In the wake of the terrorist attack in San Bernardino, CA last December, Californians have been buying guns at a record-breaking pace. But what are the lawmakers in the Golden State doing?

Pushing a package of 10 gun control bills that gun owners in the state are calling “Gun-Megeddon”.

“Gun-Megeddon is definitely coming to pass,” said Craig DeLuz of the Firearms Policy Coalition.

Yesterday, 8 of the 10 bills in the Gun-Megeddon package were approved in California. One of the bills voted through the state Senate Public Safety Committee was SB 880. If passed into law, the bill would ban sales of semiautomatic, centerfire rifles with a magazine-releasing “bullet button” and any Californian who owns one would be required to register them as “assault rifles” with the state.

“Today we want to make criminals out of law-abiding citizens who have been collecting guns,” said Sen. John Moorlach (R-Costa Mesa), who voted against the bill.

“When two radicalized assailants used those bullet button weapons to shoot 36 people in a San Bernardino community building in a span of less than four minutes,” said Ari Freilich with the Law Center to Prevent Gun Violence.

“We continue to oppose banning guns for citizens who have no criminal background,” the National Rifle Association’s Ed Worley explained to the panel. “People should be able to own any kind of gun they want to own in the United States of America.”

Sam Paredes, executive director of Gun Owners of California, noted law enforcement officers use similar guns. “That is what they may need to protect themselves. Why should it be any different for a law-abiding citizen?”

Another bill approved was SB 1446. This bill would make it illegal to own high-capacity magazines, defined as 10 rounds or more at a time.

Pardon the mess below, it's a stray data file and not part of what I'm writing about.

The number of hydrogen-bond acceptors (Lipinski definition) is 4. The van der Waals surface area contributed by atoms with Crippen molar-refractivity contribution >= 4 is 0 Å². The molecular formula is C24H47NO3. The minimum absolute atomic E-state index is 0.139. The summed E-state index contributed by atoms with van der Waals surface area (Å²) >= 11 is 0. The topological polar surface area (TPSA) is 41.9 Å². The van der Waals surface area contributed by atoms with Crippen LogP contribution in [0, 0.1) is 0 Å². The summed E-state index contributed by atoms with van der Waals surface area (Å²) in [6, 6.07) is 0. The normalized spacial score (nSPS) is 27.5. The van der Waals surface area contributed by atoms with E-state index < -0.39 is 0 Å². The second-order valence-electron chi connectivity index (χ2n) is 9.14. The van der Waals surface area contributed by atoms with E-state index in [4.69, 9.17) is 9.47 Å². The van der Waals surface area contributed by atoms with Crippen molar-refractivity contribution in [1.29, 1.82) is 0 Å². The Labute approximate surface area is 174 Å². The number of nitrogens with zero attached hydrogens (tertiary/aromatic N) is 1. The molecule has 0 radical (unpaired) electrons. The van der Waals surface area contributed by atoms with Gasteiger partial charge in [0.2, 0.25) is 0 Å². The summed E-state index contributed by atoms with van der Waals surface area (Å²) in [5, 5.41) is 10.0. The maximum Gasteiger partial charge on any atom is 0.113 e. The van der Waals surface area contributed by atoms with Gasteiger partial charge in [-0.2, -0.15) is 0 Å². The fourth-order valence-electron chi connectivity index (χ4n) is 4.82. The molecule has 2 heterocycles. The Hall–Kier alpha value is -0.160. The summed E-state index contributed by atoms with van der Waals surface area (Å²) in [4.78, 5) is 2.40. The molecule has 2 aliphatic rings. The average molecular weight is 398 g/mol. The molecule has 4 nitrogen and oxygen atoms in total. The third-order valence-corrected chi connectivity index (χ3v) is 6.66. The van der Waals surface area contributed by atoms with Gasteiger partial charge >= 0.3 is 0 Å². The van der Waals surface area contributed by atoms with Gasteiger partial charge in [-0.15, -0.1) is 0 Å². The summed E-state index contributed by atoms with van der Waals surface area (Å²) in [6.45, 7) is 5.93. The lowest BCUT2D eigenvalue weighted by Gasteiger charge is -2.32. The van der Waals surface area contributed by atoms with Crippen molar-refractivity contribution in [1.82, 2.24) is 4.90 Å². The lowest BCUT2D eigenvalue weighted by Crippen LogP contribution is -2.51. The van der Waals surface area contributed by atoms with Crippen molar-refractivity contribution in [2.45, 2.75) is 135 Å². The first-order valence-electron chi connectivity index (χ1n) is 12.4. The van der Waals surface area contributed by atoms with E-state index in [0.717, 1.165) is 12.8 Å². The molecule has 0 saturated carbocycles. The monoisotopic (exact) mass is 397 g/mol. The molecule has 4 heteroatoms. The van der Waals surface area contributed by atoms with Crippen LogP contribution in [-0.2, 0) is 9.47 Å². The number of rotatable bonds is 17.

“Not one of the laws that are being pushed today makes Californians safer,” Deluz said. “All they do is put restrictions — in many cases very unreasonable restrictions — on law-abiding citizens.”

AB 2607 allows an employer, a coworker, a mental health worker who has seen the person as a patient, or an employee of a secondary or postsecondary school that the person has attended to file for a gun violence restraining order

While gun control advocates succeeded in advancing most of the measures yesterday, one bill that didn’t pass an Assembly committee yesterday was one which would have required all gun sales to be videotaped. One remaining bill will be heard today.

Meanwhile, California Democrat Scott Peters stands in the House chambers in Washington, DC and, once a week, gives a one-minute speech reading the names of victims of gun violence. Why? Because this California lawmaker the House to action closing the (imaginary) “gun show loophole”.

“We’re not trying to do assault weapon bans, nothing ambitious,” Peters said. “Just something that everyone agrees on that would be effective that even gun owners think is a good idea.”

Gun-Megeddon is obviously the reality in California. Too bad truth and common sense are not.